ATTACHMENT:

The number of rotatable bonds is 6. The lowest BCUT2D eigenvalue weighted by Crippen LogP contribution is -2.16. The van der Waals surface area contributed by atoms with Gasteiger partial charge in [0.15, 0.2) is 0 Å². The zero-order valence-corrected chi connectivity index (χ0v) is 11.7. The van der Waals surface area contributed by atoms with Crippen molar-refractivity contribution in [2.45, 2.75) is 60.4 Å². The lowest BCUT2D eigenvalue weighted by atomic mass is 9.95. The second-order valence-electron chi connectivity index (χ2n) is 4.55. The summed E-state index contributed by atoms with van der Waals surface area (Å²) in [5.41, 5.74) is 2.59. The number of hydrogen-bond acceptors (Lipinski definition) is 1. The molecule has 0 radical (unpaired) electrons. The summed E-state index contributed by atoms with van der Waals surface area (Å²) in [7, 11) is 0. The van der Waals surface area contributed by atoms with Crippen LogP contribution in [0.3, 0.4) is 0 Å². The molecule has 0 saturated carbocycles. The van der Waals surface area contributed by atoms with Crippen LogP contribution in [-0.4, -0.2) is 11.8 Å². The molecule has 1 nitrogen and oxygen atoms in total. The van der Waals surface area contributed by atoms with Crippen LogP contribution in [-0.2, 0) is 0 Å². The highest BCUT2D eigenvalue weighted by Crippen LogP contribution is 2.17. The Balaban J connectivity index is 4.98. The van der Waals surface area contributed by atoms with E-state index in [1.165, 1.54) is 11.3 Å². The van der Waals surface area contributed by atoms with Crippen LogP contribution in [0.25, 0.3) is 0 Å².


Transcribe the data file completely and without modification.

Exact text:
The number of rotatable bonds is 6. The lowest BCUT2D eigenvalue weighted by Crippen LogP contribution is -2.16. The van der Waals surface area contributed by atoms with Gasteiger partial charge in [0.15, 0.2) is 0 Å². The zero-order valence-corrected chi connectivity index (χ0v) is 11.7. The van der Waals surface area contributed by atoms with Crippen molar-refractivity contribution in [2.45, 2.75) is 60.4 Å². The lowest BCUT2D eigenvalue weighted by atomic mass is 9.95. The second-order valence-electron chi connectivity index (χ2n) is 4.55. The summed E-state index contributed by atoms with van der Waals surface area (Å²) in [5.41, 5.74) is 2.59. The number of hydrogen-bond acceptors (Lipinski definition) is 1. The molecule has 0 radical (unpaired) electrons. The summed E-state index contributed by atoms with van der Waals surface area (Å²) in [7, 11) is 0. The van der Waals surface area contributed by atoms with Crippen LogP contribution in [0.3, 0.4) is 0 Å². The molecule has 0 saturated carbocycles. The van der Waals surface area contributed by atoms with Crippen LogP contribution in [-0.4, -0.2) is 11.8 Å². The molecule has 1 nitrogen and oxygen atoms in total. The van der Waals surface area contributed by atoms with Crippen LogP contribution in [-0.2, 0) is 0 Å². The highest BCUT2D eigenvalue weighted by Crippen LogP contribution is 2.17. The Balaban J connectivity index is 4.98. The van der Waals surface area contributed by atoms with E-state index in [1.165, 1.54) is 11.3 Å². The van der Waals surface area contributed by atoms with Crippen LogP contribution in [0.25, 0.3) is 0 Å².